I hope it works, for the animators, and for Fred and any working for him. But, I’m hardly overly enthused about the venture. Other stuff is out there and more will come along. So this isn’t the end of the world. And, any of the animators for these or the next wave are not likely limited to this one venture.

        This first step for Cartoon Hangover just does not seem like the Greatest Show on Earth. So, I don’t feel bad not being excited about it. If I’m wrong for expressing any of this, less for expressing any of it, I still say I wish them the best.

  • There’s way too many Animation “channels” on Youtube these days. I recently read the Smosh dudes have one too, not to mention Butch Hartman’s, Mondo, etc.
    That said, I’m really happy Fred is adding to the mix, given his track record in cartoons and w/ Channel Frederator/Meth Minute 39/Night Fight back in the day. I’ll keep my eyes on what Cartoon Hangover’s pumping out. Great job Elliot, Mel, Lacey, Fred & team!

    • Dee

      Hi Jeaux,
      Are you still working for Fred?

      • No Dee, not since 2008/09. But we still keep in touch here and there.

  • JM

    Oh I get, it it´s funny because it is disgusting…and he is so irreverent …

  • Braik

    The content seems to match the platform. Most people don’t hit YouTube to watch sweeping character driven sagas.

    It’s the god damn Internet.

  • Mel

    Hello boys and girls!
    Firstly I want to admit how much of an honor it is to be mentioned on Cartoon Brew because I’m still really just a kid. And also thanks to those with your lovely words of support.

    I wasn’t planning to say anything at first in case something dumb slipped out, but oh well. You’ve all raised perfectly good points for and against this so I feel there’s no need to repeat anything. I just want to say that I’m really looking forward to the ‘longer-form’ content that will presumably be released in July onwards. Yes, and complete with character motivations, wit, sub-plots and all that. I’m not really sure how much I’m allowed to mention so I’ll leave it at that!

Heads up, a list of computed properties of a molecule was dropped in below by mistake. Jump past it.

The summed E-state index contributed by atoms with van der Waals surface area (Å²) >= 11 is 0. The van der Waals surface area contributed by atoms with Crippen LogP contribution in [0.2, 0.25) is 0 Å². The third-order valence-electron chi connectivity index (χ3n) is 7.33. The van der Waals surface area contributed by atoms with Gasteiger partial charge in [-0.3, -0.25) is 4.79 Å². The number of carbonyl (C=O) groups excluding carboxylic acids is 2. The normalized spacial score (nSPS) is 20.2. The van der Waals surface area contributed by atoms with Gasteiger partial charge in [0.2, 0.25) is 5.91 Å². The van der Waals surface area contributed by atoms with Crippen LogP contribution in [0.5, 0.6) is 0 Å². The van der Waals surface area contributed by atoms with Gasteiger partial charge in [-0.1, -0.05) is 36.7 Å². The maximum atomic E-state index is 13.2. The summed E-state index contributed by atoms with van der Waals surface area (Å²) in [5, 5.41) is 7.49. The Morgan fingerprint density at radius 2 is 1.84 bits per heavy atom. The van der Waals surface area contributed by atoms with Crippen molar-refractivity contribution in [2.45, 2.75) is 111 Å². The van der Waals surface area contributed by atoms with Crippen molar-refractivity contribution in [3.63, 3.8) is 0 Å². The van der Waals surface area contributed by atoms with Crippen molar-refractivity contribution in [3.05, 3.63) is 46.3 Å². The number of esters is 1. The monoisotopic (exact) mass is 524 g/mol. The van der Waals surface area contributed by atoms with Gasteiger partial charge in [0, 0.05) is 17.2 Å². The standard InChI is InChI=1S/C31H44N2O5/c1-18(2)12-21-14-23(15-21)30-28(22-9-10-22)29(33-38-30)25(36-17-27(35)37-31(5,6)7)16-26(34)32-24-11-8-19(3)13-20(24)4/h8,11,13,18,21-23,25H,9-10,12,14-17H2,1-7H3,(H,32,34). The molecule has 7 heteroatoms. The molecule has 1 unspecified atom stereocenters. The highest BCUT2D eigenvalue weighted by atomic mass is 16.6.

• The_Animator

    Isn’t it just lovely how much support everyone is giving their PEERS?

    Whatever happened to constructive criticism? Now it’s all: “Your film is garbage and you suck!!!!”

    That kind of degrading attitude not only tears down the animator, it’s also incredibly unprofessional.

  • I laughed at the first one, as limited as the “animation” was. The third one was kind of funny but would have worked just as well as an animated gif considering how short the joke actually was. Seeing it over and over again didn’t make it funnier.

    The middle one? What the hell?

  • Dario

    Honestly, I wish Cartoon Brew considered only decent videos. I know this could be biased, actually choosing anything to be shown or not could be considered that way, but really, something like “Pluto’s balls” and these videos from Cartoon Hangover…. holy cow they’re ugly and unimportant. I don’t consider this worth of being called animation. Sorry.

  • Chuck DEEZY

    Hobosexual was some funny stuff! I didn’t care for the other two but they were still “interesting” nonetheless. As a community of enthusiasts and professionals, shouldn’t we be encouraging this kind of movement rather than criticizing it? Let’s be honest, we ALL had a pretty good idea about the content of these shorts and yet we still go up in arms about quality. I’ll admit I’m all for quality, it’d been a much welcome change in the industry but these shorts are nothing more than mindless (fun) entertainment, if nothing else. I’m trying to break into the industry myself in hopes to influence it with my own works but reading some of these comments….idk.

    Complaining is not going to push the industry forward. If anyone thinks they can do better than do it, lets see what you can come up with. The world needs learn how to laugh again.

  • Goldysmith

    I can’t believe some of the comments I’m reading.

    Cartoon Brew posted this because it is relavent and it is animation news. Whether you like the work or not, surely you agree that a new YouTube animation Channel created by Fred Seibert is worth mentioning.

    If you don’t like the content then give it fair criticism but I can’t understand the rudeness given to these talented young animators, it’s just unnecessary. Other people enjoy this stuff and the creators obviously enjoy making it, so calm down and watch something else if you have issues.


  • Daniel J. Drazen

    “4:20” would make a good screen saver. As an animated short, not so much.

  • pirate jefferey

    Cool stuff, I like the Hobosexual short.It’s interesting that people are now starting to be paid to produce animation specifically for the internet,these shorts are better than most animation on tv.

  • Graham

    Oh god, not Cartoon Hangover!

    I remember watching the original shorts when CF test ran the series a few years ago. They were some of the most painful, disgusting shorts they ever subjected their audience to.

  • Lippy

    “or maybe it just worked out for Fred, but who’s keeping score?”
    Thank GOD for you, Amid!